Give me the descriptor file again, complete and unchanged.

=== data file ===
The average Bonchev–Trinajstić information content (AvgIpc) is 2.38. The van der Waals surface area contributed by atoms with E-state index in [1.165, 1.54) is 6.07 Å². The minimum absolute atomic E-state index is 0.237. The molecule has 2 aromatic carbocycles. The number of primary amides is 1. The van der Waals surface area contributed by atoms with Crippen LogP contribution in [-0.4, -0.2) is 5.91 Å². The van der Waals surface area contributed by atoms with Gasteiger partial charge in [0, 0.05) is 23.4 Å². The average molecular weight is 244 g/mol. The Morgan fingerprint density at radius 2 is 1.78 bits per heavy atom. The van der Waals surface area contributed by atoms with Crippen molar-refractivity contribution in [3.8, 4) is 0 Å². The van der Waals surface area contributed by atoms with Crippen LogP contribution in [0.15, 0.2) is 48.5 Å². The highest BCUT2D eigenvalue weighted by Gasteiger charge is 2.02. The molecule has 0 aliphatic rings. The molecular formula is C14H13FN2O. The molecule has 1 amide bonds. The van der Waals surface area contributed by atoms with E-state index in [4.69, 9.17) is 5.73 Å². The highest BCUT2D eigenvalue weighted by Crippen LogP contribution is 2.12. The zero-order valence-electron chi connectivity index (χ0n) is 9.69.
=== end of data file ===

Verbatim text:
The average Bonchev–Trinajstić information content (AvgIpc) is 2.38. The van der Waals surface area contributed by atoms with E-state index in [1.165, 1.54) is 6.07 Å². The minimum absolute atomic E-state index is 0.237. The molecule has 2 aromatic carbocycles. The number of primary amides is 1. The van der Waals surface area contributed by atoms with Crippen LogP contribution in [-0.4, -0.2) is 5.91 Å². The van der Waals surface area contributed by atoms with Gasteiger partial charge in [0, 0.05) is 23.4 Å². The average molecular weight is 244 g/mol. The Morgan fingerprint density at radius 2 is 1.78 bits per heavy atom. The van der Waals surface area contributed by atoms with Crippen molar-refractivity contribution in [3.8, 4) is 0 Å². The van der Waals surface area contributed by atoms with Crippen LogP contribution in [0.15, 0.2) is 48.5 Å². The highest BCUT2D eigenvalue weighted by Gasteiger charge is 2.02. The molecule has 0 aliphatic rings. The molecular formula is C14H13FN2O. The molecule has 1 amide bonds. The van der Waals surface area contributed by atoms with E-state index in [4.69, 9.17) is 5.73 Å². The highest BCUT2D eigenvalue weighted by Crippen LogP contribution is 2.12. The zero-order valence-electron chi connectivity index (χ0n) is 9.69.